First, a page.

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Runup and rundown generated by three-dimensional sliding masses

Liu, P. L.-F. and Wu, T.-R. and Raichlen, F. and Synolakis, C. E. and Borrero, J. C. (2005) Runup and rundown generated by three-dimensional sliding masses. Journal of Fluid Mechanics, 536 (1). pp. 107-144. ISSN 0022-1120. doi:10.1017/S0022112005004799.

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To study the waves and runup/rundown generated by a sliding mass, a numerical simulation model, based on the large-eddy-simulation (LES) approach, was developed. The Smagorinsky subgrid scale model was employed to provide turbulence dissipation and the volume of fluid (VOF) method was used to track the free surface and shoreline movements. A numerical algorithm for describing the motion of the sliding mass was also implemented. To validate the numerical model, we conducted a set of large-scale experiments in a wave tank of 104m long, 3.7m wide and 4.6m deep with a plane slope (1:2) located at one end of the tank. A freely sliding wedge with two orientations and a hemisphere were used to represent landslides. Their initial positions ranged from totally aerial to fully submerged, and the slide mass was also varied over a wide range. The slides were instrumented to provide position and velocity time histories. The time-histories of water surface and the runup at a number of locations were measured. Comparisons between the numerical results and experimental data are presented only for wedge shape slides. Very good agreement is shown for the time histories of runup and generated waves. The detailed three-dimensional complex flow patterns, free surface and shoreline deformations are further illustrated by the numerical results. The maximum runup heights are presented as a function of the initial elevation and the specific weight of the slide. The effects of the wave tank width on the maximum runup are also discussed.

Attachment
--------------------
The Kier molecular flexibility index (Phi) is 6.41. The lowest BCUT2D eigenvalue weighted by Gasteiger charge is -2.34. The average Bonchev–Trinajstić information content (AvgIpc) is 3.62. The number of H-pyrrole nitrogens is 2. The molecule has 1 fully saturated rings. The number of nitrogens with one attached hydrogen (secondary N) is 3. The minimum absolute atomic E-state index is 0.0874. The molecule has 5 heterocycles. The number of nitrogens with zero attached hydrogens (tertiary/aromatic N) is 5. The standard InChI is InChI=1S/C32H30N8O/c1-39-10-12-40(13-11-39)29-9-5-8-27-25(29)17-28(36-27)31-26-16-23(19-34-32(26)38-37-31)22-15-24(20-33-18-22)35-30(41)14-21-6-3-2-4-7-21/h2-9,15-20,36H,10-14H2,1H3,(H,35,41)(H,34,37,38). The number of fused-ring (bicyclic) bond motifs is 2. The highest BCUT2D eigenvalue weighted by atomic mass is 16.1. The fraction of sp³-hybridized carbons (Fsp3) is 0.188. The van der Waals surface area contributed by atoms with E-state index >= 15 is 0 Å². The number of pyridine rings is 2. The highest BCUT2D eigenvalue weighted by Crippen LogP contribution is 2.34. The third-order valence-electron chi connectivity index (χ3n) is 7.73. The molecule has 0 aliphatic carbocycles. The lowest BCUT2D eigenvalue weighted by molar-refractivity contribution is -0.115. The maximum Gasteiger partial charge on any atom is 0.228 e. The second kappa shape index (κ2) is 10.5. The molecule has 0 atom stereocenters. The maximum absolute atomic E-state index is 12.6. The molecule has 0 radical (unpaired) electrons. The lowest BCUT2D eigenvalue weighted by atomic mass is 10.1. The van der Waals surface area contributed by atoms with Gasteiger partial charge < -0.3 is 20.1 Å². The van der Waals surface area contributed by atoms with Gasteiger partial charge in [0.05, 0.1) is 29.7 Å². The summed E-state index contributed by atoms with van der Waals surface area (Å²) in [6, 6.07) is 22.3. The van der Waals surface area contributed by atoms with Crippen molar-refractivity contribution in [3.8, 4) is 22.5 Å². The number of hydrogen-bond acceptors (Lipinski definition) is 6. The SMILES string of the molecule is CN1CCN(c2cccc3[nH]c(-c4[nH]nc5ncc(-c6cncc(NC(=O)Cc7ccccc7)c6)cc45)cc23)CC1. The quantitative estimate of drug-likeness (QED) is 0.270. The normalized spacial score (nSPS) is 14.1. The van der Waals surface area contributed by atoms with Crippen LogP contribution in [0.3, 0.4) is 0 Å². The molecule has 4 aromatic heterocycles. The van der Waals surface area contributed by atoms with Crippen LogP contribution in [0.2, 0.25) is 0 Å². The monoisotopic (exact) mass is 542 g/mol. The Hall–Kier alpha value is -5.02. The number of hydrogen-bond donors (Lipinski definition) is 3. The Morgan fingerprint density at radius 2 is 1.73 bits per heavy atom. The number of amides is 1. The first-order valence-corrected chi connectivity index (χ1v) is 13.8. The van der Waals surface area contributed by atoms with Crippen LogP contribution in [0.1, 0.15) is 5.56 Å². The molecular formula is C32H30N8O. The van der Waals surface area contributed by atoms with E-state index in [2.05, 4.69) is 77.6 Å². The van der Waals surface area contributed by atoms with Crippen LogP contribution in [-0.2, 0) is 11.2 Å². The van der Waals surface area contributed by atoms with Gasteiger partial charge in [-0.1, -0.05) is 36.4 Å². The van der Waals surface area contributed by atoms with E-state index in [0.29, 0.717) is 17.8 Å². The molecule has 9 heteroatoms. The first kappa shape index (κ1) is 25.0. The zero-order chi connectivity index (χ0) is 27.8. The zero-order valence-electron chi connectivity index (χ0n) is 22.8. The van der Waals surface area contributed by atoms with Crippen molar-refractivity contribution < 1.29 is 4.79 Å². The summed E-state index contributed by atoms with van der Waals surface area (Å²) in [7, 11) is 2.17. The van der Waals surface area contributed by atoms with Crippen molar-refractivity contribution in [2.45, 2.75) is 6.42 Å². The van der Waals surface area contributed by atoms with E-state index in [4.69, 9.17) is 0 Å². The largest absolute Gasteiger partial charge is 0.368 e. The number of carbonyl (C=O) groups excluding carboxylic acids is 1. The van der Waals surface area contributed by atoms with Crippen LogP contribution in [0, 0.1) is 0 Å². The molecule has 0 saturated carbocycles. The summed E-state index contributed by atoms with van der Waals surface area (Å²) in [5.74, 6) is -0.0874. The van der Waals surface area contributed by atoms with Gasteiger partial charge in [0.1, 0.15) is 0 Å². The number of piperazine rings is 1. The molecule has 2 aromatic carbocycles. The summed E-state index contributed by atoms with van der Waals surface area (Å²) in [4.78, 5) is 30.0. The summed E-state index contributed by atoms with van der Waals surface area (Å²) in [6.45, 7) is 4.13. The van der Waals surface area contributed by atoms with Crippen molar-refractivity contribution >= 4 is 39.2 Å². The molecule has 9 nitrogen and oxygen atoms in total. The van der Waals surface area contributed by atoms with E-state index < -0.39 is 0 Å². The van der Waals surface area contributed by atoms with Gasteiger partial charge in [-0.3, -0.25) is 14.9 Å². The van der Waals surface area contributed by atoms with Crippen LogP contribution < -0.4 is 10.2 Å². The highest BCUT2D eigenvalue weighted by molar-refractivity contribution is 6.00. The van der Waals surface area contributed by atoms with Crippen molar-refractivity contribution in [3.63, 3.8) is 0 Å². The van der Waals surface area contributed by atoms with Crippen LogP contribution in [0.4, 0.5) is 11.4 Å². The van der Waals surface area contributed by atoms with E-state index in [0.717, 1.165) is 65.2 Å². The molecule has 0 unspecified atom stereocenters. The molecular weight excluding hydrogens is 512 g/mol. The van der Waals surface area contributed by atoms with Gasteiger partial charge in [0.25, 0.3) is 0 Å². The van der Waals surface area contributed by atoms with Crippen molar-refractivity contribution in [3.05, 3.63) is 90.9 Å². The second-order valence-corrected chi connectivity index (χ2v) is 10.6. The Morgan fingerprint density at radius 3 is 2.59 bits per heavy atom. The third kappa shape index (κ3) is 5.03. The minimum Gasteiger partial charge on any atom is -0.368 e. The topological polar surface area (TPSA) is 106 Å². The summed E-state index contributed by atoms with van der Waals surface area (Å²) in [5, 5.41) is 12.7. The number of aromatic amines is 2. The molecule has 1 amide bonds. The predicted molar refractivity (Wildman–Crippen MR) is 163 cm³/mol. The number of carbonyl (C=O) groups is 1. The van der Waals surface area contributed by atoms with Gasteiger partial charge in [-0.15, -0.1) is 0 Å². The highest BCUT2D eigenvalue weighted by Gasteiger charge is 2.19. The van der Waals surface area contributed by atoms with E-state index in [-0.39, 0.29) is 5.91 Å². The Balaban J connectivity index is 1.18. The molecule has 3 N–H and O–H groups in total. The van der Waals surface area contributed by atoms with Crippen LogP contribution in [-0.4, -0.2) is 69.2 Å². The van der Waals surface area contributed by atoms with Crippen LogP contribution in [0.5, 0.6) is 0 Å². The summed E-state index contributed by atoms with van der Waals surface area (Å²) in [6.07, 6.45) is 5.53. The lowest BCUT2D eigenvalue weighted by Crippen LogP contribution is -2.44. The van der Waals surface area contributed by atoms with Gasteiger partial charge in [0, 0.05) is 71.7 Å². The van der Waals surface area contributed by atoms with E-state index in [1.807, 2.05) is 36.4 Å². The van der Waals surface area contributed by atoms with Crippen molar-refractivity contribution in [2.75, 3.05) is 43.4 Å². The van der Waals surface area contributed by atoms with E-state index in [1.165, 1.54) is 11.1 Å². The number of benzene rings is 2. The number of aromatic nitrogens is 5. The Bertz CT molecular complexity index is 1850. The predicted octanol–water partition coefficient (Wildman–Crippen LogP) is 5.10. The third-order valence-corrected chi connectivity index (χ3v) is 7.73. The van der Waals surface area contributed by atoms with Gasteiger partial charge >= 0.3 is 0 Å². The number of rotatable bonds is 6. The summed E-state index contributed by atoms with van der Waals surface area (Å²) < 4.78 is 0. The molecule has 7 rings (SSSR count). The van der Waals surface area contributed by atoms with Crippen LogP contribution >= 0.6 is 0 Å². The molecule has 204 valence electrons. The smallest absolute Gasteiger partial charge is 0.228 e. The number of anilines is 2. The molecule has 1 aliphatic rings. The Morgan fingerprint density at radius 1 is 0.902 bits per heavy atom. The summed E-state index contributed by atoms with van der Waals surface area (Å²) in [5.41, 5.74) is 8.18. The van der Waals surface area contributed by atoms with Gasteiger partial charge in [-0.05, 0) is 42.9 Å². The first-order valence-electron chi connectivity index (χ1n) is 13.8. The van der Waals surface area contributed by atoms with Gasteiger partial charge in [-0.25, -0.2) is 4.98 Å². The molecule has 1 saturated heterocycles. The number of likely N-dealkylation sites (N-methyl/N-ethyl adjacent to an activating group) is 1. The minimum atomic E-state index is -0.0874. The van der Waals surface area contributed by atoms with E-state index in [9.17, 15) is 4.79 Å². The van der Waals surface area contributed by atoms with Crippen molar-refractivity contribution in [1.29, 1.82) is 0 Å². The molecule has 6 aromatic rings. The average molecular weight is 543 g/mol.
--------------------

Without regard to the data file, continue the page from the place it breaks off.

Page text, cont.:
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Additional Information:"Reprinted with the permission of Cambridge University Press." Received 11 May 2004 and in revised form December 13, 2004 This work was supported by the Geohazards Mitigation Program of the National Science Foundation through grants to the authors. P.L.F.L. would also like to acknowledge the support from the Fluid Dynamics and Hydraulics Program and the Physical Oceanography Program of the National Science Foundation. C. E. S. would like to thank Burak Uslu and Christophe Gaudiot for their help with the experiments.
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Usage Policy:No commercial reproduction, distribution, display or performance rights in this work are provided.
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Deposited On:10 Oct 2005
Last Modified:08 Nov 2021 19:05

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